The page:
I traveled to where cartel operatives were handing out food in the ramshackle village of La Loma de la Concepcíon in the hills of the Mexico State. Ireneo, a 58-year-old flower farmer, described how his two teenage nieces obtained some of the food bags, known as “narco despensas.” The word came from the gangsters close to nightfall in April and spread rapidly through the village. About 200 residents, many of them teenagers or children, trekked up a dirt path to a clearing and formed in two lines to receive their plastic bags of milk, sugar, soap, rice, beans and other rewards. In some of the bags was a note saying, “Support from La Familia Michoacana, the M Comando,” the name of the drug cartel that dominates the area.
The handouts have helped the family get through the difficult period, said Ireneo, who asked that his last name not be used. “I believe that if someone comes with support, then you have to take what they give, wherever it comes from,” he said as roosters crowed in the background.
Others have no illusions about the cartel charity. “They give now what they take later from honest people,” said Guadencio Jiménez, a 31-year-old farmer in the nearby village of Santiago. “I am against these guys.”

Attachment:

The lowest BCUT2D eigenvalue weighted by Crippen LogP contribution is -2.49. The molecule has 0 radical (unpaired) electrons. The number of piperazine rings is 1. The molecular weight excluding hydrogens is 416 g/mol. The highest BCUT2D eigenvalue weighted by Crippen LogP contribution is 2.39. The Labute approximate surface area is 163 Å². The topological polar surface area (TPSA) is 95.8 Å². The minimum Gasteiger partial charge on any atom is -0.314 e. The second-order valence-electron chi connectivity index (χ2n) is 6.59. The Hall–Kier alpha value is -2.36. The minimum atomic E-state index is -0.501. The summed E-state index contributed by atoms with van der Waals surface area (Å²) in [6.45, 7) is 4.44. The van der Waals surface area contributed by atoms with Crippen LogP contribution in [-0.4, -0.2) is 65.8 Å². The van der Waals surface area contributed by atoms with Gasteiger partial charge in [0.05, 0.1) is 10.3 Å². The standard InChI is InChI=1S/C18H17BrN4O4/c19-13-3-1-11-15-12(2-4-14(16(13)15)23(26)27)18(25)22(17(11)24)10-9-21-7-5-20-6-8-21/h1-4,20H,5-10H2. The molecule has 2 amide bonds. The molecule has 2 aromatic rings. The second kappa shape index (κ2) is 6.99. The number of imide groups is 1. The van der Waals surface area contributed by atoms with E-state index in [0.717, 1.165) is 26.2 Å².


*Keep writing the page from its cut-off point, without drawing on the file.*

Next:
Cartels also dominate a portfolio of crimes in their turfs, including human smuggling and sex trafficking. They engage in kidnapping and extortion, which hamper business and can cause people to flee their homes.
The cartel food relief was boosted by social media and made headlines across the world. But it helps few Mexicans, with the handouts reaching what is probably only a few thousand families. “It’s symbolic,” said Lorenzo Meyer, a political scientist. “It’s taking advantage of the crisis of coronavirus and sensation of emergency to say, ‘We’re here.’”
President López Obrador, who calls himself a leftist, has promised to uplift the poor with generous social programs, handing out fertilizer to farmers and scholarships to students. In April, he criticized the cartels for giving with one hand and killing with the other. “It would help if they thought of the suffering of the mothers of the victims,” he said.
But official aid has been hampered by a policy of avoiding debt despite the severity of the looming recession. While the government struggles to provide aid countrywide, the cartels focus on small communities. There they buy themselves concentrated support so that they can later hide people or merchandise and recruit smugglers and killers.
By Ioan Grillo
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